The general in charge of the 114th Area Support Group while it was in Kuwait said the south Mississippi soldiers did a magnificent job. He called them a blessing, because of how well they worked to complete America's mission.
Monday's homecoming celebration in Hattiesburg was a different sort of blessing, because all 120 soldiers returned to their families safe and sound.
An excited parent was on the cell phone, talking to her daughter, as the 114th Area Support Group buses rolled toward Hattiesburg.
"Oh they're on Hardy Street," she screamed.
Across the parking lot, another parent seemed anxious.
"Come on, speed it up people," she said to the police escort vehicles.
At 11:15, three buses pulled into the Temple Baptist Church parking lot. In a scene reminiscent of the Beatles arriving, families swarmed around the buses, making it somewhat difficult for the 120 soldiers to step back onto Mississippi soil.
One soldier spotted his family and let out a sigh of relief.
"I'm glad to be home Chucky," he said to his grandson.
Others got pats on the back and "welcome home" wishes from the crowd.
William Speed was impressed.
"I just really can't put in words seeing all the family and friends, everyone in Hattiesburg coming to greet us," the soldier said. "It's just awesome."
Janet Hilbun's second tour with the 114th ended just the way she hoped it would, with her children surrounding her.
"It's good to be back home with my family," the Lucedale soldier said.
Her Hattiesburg based unit spent its tour of duty in Kuwait, coordinating how America got military personnel and equipment into Iraq.
Steven Farragut is with the 114th. He's from Gulfport. Farragut said the last 10 months were "very hot, very challenging work. Very rewarding work."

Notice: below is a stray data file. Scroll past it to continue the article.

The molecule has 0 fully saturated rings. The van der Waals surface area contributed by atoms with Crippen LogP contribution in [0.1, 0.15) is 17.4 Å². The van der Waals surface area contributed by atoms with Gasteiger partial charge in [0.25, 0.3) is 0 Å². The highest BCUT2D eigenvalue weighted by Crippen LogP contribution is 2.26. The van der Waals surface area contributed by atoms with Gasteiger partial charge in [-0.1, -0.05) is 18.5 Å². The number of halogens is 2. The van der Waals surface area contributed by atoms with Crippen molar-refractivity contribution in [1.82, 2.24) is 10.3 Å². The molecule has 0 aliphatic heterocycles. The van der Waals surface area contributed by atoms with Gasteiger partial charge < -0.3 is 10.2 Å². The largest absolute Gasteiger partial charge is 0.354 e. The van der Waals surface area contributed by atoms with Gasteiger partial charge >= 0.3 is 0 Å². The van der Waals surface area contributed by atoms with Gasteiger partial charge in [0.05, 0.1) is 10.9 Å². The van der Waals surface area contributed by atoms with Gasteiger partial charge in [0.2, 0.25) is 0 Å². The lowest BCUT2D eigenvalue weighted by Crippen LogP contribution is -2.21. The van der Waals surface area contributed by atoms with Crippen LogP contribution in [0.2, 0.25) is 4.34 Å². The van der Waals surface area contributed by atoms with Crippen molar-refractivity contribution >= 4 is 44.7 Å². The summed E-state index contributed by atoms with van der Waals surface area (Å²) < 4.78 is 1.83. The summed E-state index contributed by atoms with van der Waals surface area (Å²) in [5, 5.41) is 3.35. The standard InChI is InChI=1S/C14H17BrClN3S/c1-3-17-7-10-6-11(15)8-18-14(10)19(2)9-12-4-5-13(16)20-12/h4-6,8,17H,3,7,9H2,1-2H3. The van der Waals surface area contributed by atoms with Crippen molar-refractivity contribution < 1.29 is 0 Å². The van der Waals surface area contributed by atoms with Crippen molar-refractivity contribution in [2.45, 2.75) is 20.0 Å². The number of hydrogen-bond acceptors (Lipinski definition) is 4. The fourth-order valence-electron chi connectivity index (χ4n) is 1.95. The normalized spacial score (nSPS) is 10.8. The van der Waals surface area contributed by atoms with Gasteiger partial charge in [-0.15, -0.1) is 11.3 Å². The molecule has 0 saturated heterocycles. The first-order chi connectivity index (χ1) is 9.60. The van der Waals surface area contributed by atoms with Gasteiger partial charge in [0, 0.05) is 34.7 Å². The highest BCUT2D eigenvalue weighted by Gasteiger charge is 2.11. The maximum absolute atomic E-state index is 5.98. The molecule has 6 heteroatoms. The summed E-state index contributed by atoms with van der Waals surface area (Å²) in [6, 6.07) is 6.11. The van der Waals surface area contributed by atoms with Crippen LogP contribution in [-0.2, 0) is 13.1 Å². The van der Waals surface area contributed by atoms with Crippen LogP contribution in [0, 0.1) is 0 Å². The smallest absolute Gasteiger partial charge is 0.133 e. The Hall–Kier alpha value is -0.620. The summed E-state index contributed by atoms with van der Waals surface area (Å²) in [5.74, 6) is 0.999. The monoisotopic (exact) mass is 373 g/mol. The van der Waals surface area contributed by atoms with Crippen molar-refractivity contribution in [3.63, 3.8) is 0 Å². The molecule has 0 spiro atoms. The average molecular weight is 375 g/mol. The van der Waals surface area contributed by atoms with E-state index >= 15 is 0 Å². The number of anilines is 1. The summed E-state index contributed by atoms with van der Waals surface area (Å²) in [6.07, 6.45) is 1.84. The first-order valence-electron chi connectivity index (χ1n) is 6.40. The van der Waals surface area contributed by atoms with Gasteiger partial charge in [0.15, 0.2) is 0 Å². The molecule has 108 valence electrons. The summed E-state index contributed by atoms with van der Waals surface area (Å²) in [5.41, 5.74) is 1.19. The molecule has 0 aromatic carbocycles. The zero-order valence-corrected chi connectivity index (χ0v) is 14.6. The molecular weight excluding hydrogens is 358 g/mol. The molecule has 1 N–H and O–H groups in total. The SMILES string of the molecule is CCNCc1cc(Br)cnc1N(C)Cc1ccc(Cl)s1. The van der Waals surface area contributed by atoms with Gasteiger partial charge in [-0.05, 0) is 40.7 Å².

Back in December, this unit gathered at the Hattiesburg church, and said goodbye to its families. Ten months later, the same soldiers marched into the same church. Underneath their camouflage uniforms were fathers and mothers, brothers and sisters who were about to return to their civilian lives. One of the fathers was Scott Berry.
"It's been very different," he admitted. "It's been a big strain to be away from the family. But on the same token, we had a mission. And it's been real proud that we were able to fulfill what we set out to do."
Right after the first family hugs, the 114th marched into the church. That's where the National Guard hosted a formal welcome home ceremony. Governor Barbour thanked troops for their efforts. A general said the 114th was one of the best units he ever met.
At that point, the entire church sang God Bless America. And then the 120 members of the 114th heard the two words that meant the most to them. "Group dismissed," an officer barked. Hundreds of prayers had been answered.